And nothing stirred within their silent depths;
Ships sailorless lay rotting on the sea,
And their masts fell down piecemeal; as they dropp'd,
They slept on the abyss without a surge.
The waves were dead; the tides were in their grave,
The moon their mistress had expired before;
The winds were wither'd in the stagnant air,
And the clouds perish'd; darkness had no need
Of aid from them-she was the universe.
A FACT LITERALLY RENDERED.
I STOOD beside the grave of him who blazed
The comet of a season, and I saw
The humblest of all sepulchres, and gazed
With not the less of sorrow and of awe
On that neglected turf and quiet stone,
With name no clearer than the names unknown,
Which lay unread around it; and I ask'd
The gardener of that ground, why it might be
That for this plant strangers his memory task'd
And gnash'd their teeth and howl'd. The wild birds Through the thick deaths of half a century;
And thus he answer'd-« Well, I do not know
Why frequent travellers turn to pilgrims so;
He died before my day of sextouship,
And I had not the digging of this grave. »
And is this all? I thought,-and do we rip
The veil of immortality? and crave
I know not what of honour and of light
Through unborn ages, to endure this blight?
So soon and so successless? As I said,
The architect of all on which we tread,
For earth is but a tombstone, did essay
To extricate remembrance from the clay,
Whose minglings might confuse a Newton's thought,
Were it not that all life must end in one,
Of which we are but dreamers;-as he caught
As 't were the twilight of a former sun,
Thus spoke he,--«I believe the man of whom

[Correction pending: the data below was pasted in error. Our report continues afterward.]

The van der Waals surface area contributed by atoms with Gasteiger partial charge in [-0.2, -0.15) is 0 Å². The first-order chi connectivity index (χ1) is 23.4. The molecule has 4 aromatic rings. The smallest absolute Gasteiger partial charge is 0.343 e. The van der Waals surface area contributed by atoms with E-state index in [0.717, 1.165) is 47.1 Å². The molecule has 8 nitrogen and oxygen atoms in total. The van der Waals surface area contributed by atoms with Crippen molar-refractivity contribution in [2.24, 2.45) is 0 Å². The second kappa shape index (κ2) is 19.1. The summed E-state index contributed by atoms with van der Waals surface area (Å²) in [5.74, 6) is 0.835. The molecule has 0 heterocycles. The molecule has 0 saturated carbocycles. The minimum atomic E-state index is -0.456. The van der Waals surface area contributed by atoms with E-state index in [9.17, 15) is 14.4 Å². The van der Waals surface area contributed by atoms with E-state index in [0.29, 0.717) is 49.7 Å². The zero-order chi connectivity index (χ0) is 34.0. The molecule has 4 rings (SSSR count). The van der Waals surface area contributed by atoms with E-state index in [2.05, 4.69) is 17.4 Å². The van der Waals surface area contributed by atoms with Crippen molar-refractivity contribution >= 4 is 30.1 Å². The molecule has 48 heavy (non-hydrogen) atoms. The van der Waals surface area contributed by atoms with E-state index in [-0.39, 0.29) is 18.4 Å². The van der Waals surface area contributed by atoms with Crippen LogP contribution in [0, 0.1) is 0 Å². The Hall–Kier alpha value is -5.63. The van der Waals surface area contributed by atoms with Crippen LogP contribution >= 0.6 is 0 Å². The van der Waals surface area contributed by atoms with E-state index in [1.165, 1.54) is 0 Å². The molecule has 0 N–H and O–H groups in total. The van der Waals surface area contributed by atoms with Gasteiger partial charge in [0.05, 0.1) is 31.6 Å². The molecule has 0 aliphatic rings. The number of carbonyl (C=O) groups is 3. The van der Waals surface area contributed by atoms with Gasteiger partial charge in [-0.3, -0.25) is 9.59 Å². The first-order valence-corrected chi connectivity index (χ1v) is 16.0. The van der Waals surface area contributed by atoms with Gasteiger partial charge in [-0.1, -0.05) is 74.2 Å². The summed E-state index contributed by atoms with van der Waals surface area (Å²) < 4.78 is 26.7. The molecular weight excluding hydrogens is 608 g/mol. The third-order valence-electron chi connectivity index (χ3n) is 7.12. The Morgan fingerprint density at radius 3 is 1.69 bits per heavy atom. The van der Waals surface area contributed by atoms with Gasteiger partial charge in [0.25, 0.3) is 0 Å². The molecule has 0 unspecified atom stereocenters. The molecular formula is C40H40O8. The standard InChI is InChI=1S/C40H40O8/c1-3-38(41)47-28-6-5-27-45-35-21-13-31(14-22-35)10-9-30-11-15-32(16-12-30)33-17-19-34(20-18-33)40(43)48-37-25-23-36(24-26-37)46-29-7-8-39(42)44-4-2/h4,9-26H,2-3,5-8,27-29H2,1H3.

You wot, who lies in this selected tomb,
Was a most famous writer in his day,
And therefore travellers step from out their way
To pay him honour,—and myself whate`er
Your honour pleases.» Then most pleased I shook
From out my pocket's avaricious nook
Some certain coins of silver, which as 't were
Perforce I gave this man, though I could spare
So much but inconveniently. Ye smile,
I see ye, ye profane ones! all the while,
Because my homely phrase the truth would tell.
You are the fools, not I-for I did dwell
With a deep thought, and with a soften'd eye,
On that old sexton's natural homily,
In which there was obscurity and fame,
The glory and the nothing of a name.
TITAN! to whose immortal eyes
The sufferings of mortality,
Seen in their sad reality,
Were not as things that gods despise;
What was thy pity's recompense!
A silent suffering, and intense;
The rock, the vulture, and the chain,
All that the proud can feel of pain,
The agony they do not show,
The suffocating sense of woe,
Which speaks but in its loneliness, And then is jealous lest the sky Should have a listener, nor will sigh Until its voice is echoless.
Titan! to thee the strife was given
Between the suffering and the will,
Which torture where they cannot kill;
And the inexorable heaven,
And the deaf tyranny of fate,
The ruling principle of hate,
Which for its pleasure doth create
The things it may annihilate,
Refused thee even the boon to die:
The wretched gift eternity
Was thine-and thou hast borne it well.
All that the Thunderer wrung from thee
Was but the menace which flung back
On him the torments of thy rack;
The fate thou didst so well foresee,
But would not to appease him tell :
And in thy silence was his sentence,